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J Biol Chem. 2011 Aug 5;286(31):27389-98. doi: 10.1074/jbc.M110.210245. Epub 2011 Jun 6.

Apolipoprotein L6, induced in atherosclerotic lesions, promotes apoptosis and blocks Beclin 1-dependent autophagy in atherosclerotic cells.

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1
Department of Biochemistry and Molecular Biology, University of New Mexico School of Medicine, Albuquerque, New Mexico 87131, USA.

Abstract

Inflammatory cytokine-regulated apoptosis and autophagy play pivotal roles in plaque rupture and thrombosis of atherosclerotic lesions. However, the molecular interplay between apoptosis and autophagy in vascular cells has not been investigated. Our prior study showed that human apolipoprotein L6 (ApoL6), a pro-apoptotic BH3-only member of the Bcl-2 family, was one of the downstream targets of interferon-γ (INFγ), which sensitizes atherosclerotic lesion-derived cells (LDCs) to Fas-induced apoptosis. To investigate whether ApoL6 plays a causal role in atherosclerotic apoptosis and autophagy, in this study, we demonstrate that IFNγ treatment itself strongly induces ApoL6, and ApoL6 is highly expressed and partially co-localized with activated caspase 3 in activated smooth muscle cells in atherosclerotic lesions. In addition, overexpression of ApoL6 promotes reactive oxygen species (ROS) generation, caspase activation, and subsequent apoptosis, which can be blocked by pan caspase inhibitor and ROS scavenger. Knockdown of ApoL6 expression by siApoL6 suppresses INFγ- and Fas-mediated apoptosis. Further, ApoL6 binds Bcl-X(L), one of the most abundant anti-death proteins in LDCs. Interestingly, forced ApoL6 expression in LDCs induces degradation of Beclin 1, accumulation of p62, and subsequent attenuation of LC3-II formation and translocation and thus autophagy, whereas siApoL6 treatment reverts the phenotype. Taken together, our results suggest that ApoL6 regulates both apoptosis and autophagy in SMCs. IFNγ-initiated, ApoL6-induced apoptosis in vascular cells may be an important factor causing plaque instability and a potential therapeutic target for treating atherosclerosis and cardiovascular disease.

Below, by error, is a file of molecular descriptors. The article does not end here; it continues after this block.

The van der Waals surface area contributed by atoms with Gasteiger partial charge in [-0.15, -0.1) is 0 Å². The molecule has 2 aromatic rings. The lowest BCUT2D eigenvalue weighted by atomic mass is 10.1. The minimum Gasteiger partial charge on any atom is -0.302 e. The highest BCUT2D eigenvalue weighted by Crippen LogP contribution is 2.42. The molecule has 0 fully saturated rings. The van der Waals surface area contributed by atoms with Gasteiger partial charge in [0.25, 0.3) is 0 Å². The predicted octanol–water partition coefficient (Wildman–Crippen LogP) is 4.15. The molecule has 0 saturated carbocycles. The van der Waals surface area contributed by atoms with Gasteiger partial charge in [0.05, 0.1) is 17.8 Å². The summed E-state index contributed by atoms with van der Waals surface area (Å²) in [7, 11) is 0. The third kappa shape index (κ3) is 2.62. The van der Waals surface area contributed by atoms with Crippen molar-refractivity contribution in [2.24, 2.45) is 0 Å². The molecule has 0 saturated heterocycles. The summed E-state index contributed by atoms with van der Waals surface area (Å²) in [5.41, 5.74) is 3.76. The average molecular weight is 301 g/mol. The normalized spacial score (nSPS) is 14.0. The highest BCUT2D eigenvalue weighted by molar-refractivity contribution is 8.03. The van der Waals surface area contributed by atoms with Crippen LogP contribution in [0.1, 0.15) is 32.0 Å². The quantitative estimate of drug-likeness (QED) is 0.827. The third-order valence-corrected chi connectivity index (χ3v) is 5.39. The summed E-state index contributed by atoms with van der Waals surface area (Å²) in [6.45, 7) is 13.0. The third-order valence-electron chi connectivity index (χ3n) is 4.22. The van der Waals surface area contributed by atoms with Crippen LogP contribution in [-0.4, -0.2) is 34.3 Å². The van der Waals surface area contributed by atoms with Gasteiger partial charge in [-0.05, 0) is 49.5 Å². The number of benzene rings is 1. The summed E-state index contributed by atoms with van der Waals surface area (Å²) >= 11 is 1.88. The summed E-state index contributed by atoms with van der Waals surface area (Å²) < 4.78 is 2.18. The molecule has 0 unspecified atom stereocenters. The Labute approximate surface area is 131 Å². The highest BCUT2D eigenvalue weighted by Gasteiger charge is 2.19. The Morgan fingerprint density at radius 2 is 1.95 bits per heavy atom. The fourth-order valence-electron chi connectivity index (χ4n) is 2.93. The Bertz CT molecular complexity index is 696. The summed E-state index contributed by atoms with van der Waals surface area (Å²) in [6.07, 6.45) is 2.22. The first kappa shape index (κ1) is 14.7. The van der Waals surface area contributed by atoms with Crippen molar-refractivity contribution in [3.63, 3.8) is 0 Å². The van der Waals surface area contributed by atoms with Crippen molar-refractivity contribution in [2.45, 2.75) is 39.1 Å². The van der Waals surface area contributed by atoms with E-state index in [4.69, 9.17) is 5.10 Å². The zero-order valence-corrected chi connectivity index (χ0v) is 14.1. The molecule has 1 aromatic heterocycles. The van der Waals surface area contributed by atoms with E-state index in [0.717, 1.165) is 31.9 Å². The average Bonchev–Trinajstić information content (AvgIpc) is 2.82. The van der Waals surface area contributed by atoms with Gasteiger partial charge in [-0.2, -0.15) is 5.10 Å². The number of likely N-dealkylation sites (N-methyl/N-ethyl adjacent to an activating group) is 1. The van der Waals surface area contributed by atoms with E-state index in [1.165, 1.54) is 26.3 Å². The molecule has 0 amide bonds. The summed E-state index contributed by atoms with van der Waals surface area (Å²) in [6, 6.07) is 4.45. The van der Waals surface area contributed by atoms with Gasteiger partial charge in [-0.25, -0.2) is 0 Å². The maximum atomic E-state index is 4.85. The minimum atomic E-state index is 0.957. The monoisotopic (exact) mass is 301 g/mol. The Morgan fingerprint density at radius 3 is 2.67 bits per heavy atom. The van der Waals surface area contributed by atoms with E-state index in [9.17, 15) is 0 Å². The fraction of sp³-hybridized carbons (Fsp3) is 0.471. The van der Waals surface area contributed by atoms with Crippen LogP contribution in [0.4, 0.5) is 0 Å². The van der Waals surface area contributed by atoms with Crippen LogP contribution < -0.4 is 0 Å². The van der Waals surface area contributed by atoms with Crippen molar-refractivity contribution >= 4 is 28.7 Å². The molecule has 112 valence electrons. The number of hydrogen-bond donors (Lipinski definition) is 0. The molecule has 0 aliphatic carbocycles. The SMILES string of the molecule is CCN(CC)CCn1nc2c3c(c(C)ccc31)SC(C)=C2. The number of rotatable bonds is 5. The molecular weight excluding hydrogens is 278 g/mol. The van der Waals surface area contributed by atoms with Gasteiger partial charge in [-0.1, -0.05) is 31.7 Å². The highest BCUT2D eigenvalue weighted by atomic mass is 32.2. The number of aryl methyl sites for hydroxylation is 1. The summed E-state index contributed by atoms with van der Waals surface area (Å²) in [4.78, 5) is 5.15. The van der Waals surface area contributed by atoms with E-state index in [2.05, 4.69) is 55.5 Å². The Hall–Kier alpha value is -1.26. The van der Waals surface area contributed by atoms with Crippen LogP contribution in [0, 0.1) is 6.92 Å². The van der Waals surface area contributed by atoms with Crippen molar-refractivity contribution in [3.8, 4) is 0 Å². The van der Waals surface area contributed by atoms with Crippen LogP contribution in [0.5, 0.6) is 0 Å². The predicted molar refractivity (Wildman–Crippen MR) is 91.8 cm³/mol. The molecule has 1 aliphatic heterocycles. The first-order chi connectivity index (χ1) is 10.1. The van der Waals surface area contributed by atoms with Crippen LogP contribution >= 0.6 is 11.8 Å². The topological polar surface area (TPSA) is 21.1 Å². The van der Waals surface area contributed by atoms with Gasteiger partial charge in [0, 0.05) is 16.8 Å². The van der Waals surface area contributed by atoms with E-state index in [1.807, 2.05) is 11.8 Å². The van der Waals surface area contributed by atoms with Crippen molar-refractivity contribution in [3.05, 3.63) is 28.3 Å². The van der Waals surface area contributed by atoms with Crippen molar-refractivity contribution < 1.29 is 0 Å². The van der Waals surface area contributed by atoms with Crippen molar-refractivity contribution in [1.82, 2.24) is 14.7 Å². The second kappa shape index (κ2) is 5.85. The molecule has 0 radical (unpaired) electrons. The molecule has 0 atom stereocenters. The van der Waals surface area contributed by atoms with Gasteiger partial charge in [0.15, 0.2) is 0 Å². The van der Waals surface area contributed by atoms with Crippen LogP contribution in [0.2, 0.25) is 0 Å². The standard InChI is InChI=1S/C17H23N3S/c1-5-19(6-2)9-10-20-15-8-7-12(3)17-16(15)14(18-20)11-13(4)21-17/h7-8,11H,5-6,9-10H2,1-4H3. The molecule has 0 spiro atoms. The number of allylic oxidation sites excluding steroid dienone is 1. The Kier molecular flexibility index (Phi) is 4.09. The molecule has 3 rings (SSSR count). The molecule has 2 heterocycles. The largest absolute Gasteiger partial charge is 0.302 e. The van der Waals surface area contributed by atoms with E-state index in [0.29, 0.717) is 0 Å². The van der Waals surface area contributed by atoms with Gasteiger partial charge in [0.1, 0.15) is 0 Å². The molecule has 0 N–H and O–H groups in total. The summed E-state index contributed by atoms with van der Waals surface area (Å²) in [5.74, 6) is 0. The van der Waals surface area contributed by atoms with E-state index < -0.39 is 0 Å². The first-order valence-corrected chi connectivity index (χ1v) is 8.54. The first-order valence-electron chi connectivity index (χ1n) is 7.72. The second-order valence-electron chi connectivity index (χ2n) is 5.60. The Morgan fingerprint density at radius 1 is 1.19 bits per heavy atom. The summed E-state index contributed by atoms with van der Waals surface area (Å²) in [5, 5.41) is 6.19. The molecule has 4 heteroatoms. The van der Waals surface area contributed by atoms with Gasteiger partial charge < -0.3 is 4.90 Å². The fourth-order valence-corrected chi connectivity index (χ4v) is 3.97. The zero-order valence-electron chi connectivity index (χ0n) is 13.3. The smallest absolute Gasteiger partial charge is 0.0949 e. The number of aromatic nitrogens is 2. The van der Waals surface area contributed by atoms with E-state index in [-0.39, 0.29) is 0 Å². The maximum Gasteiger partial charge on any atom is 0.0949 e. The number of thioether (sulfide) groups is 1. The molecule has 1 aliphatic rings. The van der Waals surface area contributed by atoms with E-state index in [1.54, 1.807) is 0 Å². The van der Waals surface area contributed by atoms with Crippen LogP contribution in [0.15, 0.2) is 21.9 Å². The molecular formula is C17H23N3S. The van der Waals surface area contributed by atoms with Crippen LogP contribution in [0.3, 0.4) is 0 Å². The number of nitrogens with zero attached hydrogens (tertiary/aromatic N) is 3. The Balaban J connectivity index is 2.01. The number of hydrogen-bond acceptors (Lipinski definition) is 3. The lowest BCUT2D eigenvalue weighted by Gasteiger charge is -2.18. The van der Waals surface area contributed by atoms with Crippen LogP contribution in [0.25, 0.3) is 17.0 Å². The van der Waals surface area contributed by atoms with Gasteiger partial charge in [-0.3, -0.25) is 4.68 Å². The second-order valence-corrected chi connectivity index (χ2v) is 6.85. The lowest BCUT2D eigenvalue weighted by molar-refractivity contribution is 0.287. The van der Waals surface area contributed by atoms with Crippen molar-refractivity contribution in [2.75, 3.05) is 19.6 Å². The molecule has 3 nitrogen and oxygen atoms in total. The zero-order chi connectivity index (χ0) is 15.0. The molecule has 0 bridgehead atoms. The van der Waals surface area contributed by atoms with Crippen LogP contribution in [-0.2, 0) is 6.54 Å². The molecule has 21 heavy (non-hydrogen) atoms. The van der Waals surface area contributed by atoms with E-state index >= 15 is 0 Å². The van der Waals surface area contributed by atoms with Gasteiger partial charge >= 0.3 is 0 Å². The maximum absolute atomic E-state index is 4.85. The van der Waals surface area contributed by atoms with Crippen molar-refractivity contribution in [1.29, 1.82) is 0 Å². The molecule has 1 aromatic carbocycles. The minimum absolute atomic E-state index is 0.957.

PMID:
21646352
PMCID:
PMC3149332
DOI:
10.1074/jbc.M110.210245
[Indexed for MEDLINE]
Free PMC Article
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